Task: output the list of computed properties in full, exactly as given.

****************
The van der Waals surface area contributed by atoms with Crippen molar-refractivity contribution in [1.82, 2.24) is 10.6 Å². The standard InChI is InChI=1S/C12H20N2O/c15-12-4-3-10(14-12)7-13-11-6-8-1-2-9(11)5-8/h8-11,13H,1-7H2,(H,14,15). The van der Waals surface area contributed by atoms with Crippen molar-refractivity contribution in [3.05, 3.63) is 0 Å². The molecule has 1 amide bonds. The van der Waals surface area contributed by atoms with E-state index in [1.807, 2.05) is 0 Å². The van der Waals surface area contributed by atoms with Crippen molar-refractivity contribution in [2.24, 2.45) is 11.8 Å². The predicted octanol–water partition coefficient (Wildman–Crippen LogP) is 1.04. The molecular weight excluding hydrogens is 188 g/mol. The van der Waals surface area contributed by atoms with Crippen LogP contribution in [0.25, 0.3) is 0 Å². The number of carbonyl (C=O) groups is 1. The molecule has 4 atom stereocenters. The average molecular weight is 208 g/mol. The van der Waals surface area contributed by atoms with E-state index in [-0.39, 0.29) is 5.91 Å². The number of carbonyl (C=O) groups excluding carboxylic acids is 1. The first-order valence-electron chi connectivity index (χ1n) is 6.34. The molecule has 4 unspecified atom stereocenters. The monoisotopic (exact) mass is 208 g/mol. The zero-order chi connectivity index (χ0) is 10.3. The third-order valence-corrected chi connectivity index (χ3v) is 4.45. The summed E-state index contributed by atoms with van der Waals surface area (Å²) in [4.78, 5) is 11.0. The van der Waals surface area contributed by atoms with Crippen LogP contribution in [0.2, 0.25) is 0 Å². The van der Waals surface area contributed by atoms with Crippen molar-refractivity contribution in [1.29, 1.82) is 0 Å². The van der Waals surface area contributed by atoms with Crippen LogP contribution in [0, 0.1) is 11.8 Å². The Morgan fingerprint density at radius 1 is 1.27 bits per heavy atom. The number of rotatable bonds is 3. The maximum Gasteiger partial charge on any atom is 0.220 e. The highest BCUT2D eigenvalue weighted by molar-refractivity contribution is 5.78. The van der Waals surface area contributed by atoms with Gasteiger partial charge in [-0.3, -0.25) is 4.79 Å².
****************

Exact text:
The van der Waals surface area contributed by atoms with Crippen molar-refractivity contribution in [1.82, 2.24) is 10.6 Å². The standard InChI is InChI=1S/C12H20N2O/c15-12-4-3-10(14-12)7-13-11-6-8-1-2-9(11)5-8/h8-11,13H,1-7H2,(H,14,15). The van der Waals surface area contributed by atoms with Crippen molar-refractivity contribution in [3.05, 3.63) is 0 Å². The molecule has 1 amide bonds. The van der Waals surface area contributed by atoms with E-state index in [1.807, 2.05) is 0 Å². The van der Waals surface area contributed by atoms with Crippen molar-refractivity contribution in [2.24, 2.45) is 11.8 Å². The predicted octanol–water partition coefficient (Wildman–Crippen LogP) is 1.04. The molecular weight excluding hydrogens is 188 g/mol. The van der Waals surface area contributed by atoms with Crippen LogP contribution in [0.25, 0.3) is 0 Å². The number of carbonyl (C=O) groups is 1. The molecule has 4 atom stereocenters. The average molecular weight is 208 g/mol. The van der Waals surface area contributed by atoms with E-state index in [-0.39, 0.29) is 5.91 Å². The number of carbonyl (C=O) groups excluding carboxylic acids is 1. The first-order valence-electron chi connectivity index (χ1n) is 6.34. The molecule has 4 unspecified atom stereocenters. The monoisotopic (exact) mass is 208 g/mol. The zero-order chi connectivity index (χ0) is 10.3. The third-order valence-corrected chi connectivity index (χ3v) is 4.45. The summed E-state index contributed by atoms with van der Waals surface area (Å²) in [4.78, 5) is 11.0. The van der Waals surface area contributed by atoms with Crippen LogP contribution in [0.2, 0.25) is 0 Å². The van der Waals surface area contributed by atoms with Crippen molar-refractivity contribution in [1.29, 1.82) is 0 Å². The van der Waals surface area contributed by atoms with Crippen LogP contribution in [0, 0.1) is 11.8 Å². The Morgan fingerprint density at radius 1 is 1.27 bits per heavy atom. The number of rotatable bonds is 3. The maximum Gasteiger partial charge on any atom is 0.220 e. The highest BCUT2D eigenvalue weighted by molar-refractivity contribution is 5.78. The van der Waals surface area contributed by atoms with Gasteiger partial charge in [-0.3, -0.25) is 4.79 Å².